You don’t *like* London do you?”
“No, of course not. I’m really a country person.” She did not look like a country person. Even James, who knew very little about women’s clothes, had a feeling that Holly’s green frock was a town rather than a country garment and her shoes had been made to walk upon London pavements rather than in country lanes. He took her hand to help her down the uneven steps.

It takes James, naive in the ways and wiles of women quite some time for the light to fully dawn. We fear for him. When the vibrant unconventional Rhoda tears up on her motorcycle and knocks on Mureth’s door, we breathe a sigh of relief. We also fear for Eleanor, Lady Shaw’s young daughter. Though surrounded by family, she is virtually alone in the world with her books, dreaming her life away. James takes to her immediately and enlists reluctant Mamie to help rescue her. What will happen when sweet and timid Mamie gets up the gall to talk to the self-important human steamroller who is Lady Shaw about her parenting? I was on the edge of my seat. Meanwhile, someone is rustling the Mureth sheep. Suspicion falls on a likable character we know has got to be innocent. What is going on? James gets on the bad side of the powerful new neighbor who unbelievably shoots at a sheepdog. When he throws a citified party to introduce himself to his country neighbors, danger lurks everywhere. By the end, the good and strong are set apart from the bad or weak. Then we have the petty feuds and rivalries, Lizzie the housekeeper and her detachment from her children, the gossip, a country party that almost leads to disaster, stalking sheep rustlers, hunting, fishing, and traipsing through the hills. I for sure started to cringe at the direction the James and Eleanor relationship seemed to be briefly going, but it didn’t. What was he thinking?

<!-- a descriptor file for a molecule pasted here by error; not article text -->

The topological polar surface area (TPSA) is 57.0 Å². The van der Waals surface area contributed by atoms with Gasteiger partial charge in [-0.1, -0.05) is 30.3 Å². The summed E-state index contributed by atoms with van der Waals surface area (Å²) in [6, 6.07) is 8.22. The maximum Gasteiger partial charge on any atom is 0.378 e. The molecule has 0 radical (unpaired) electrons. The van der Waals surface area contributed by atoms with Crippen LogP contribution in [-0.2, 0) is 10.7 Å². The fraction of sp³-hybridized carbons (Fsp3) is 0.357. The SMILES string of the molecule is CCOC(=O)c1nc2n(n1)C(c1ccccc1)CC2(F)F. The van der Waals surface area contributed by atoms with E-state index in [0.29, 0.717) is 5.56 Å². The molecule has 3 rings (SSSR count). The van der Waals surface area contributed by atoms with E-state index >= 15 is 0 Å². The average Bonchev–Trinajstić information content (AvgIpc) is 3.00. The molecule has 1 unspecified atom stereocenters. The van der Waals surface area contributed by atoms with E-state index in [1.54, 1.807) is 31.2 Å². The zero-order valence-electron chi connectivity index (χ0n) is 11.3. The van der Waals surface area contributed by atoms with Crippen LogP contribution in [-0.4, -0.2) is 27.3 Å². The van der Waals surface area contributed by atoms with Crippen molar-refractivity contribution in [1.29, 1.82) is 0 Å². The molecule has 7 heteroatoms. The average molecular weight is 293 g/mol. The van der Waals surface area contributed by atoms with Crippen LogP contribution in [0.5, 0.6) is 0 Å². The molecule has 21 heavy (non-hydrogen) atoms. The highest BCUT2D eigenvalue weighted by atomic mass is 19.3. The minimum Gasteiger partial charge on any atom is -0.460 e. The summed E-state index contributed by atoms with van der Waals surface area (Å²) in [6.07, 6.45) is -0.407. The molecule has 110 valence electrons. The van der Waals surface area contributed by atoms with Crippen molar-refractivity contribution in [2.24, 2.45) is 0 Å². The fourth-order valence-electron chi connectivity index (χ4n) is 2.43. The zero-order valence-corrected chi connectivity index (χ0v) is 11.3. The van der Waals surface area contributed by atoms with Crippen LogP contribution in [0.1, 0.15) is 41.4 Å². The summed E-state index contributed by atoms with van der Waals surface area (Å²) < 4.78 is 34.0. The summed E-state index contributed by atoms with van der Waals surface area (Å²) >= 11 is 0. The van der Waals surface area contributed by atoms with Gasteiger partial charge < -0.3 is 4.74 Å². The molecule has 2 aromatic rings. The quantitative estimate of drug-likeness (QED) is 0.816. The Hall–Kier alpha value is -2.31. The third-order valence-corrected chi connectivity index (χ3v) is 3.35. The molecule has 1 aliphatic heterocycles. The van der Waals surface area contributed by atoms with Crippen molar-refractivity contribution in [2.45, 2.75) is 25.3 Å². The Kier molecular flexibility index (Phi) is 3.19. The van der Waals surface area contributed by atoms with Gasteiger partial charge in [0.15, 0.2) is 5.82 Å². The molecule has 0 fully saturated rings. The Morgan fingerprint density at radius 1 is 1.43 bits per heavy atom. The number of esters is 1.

Despite the fact that I had another book waiting to be read, I had to pivot and go right on to the sequel, Winter and Rough Weather. It was too soon to leave the world of Mureth and its people. I had to keep accompanying them on their journeys for a little while longer. I hope we see Eleanor completely sorted in book #3.

Rating: 5 out of 5.

Vittoria Cottage

By D. E. Stevenson

We don’t stand still, thought Robert. We are travellers upon the path of life. No traveller can bathe twice in the same stream. He bathes and goes on his way and, if the road is dusty and hot, he may look back longingly and think of the clear cool water with regret … but presently he may come upon another stream, different of course, but equally delightful to bathe in.”